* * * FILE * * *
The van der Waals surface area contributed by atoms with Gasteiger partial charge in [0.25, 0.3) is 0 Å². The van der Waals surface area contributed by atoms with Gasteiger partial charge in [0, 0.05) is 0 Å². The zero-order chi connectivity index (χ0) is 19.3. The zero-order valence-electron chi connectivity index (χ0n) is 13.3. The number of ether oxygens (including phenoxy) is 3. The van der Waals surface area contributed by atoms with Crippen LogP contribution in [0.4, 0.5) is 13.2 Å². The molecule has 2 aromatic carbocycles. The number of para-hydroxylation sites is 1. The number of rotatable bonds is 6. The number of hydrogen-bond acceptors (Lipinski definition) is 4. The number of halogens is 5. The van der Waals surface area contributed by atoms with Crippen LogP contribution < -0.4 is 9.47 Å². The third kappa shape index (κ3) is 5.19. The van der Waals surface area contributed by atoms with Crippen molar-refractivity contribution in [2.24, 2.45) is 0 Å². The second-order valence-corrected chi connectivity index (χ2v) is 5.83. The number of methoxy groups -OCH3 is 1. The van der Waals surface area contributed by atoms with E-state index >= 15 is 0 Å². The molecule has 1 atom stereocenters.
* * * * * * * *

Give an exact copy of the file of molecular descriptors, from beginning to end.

The van der Waals surface area contributed by atoms with Gasteiger partial charge in [0.25, 0.3) is 0 Å². The van der Waals surface area contributed by atoms with Gasteiger partial charge in [0, 0.05) is 0 Å². The zero-order chi connectivity index (χ0) is 19.3. The zero-order valence-electron chi connectivity index (χ0n) is 13.3. The number of ether oxygens (including phenoxy) is 3. The van der Waals surface area contributed by atoms with Crippen LogP contribution in [0.4, 0.5) is 13.2 Å². The molecule has 2 aromatic carbocycles. The number of para-hydroxylation sites is 1. The number of rotatable bonds is 6. The number of hydrogen-bond acceptors (Lipinski definition) is 4. The number of halogens is 5. The van der Waals surface area contributed by atoms with Crippen LogP contribution < -0.4 is 9.47 Å². The third kappa shape index (κ3) is 5.19. The van der Waals surface area contributed by atoms with Crippen molar-refractivity contribution in [2.24, 2.45) is 0 Å². The second-order valence-corrected chi connectivity index (χ2v) is 5.83. The number of methoxy groups -OCH3 is 1. The van der Waals surface area contributed by atoms with E-state index >= 15 is 0 Å². The molecule has 1 atom stereocenters.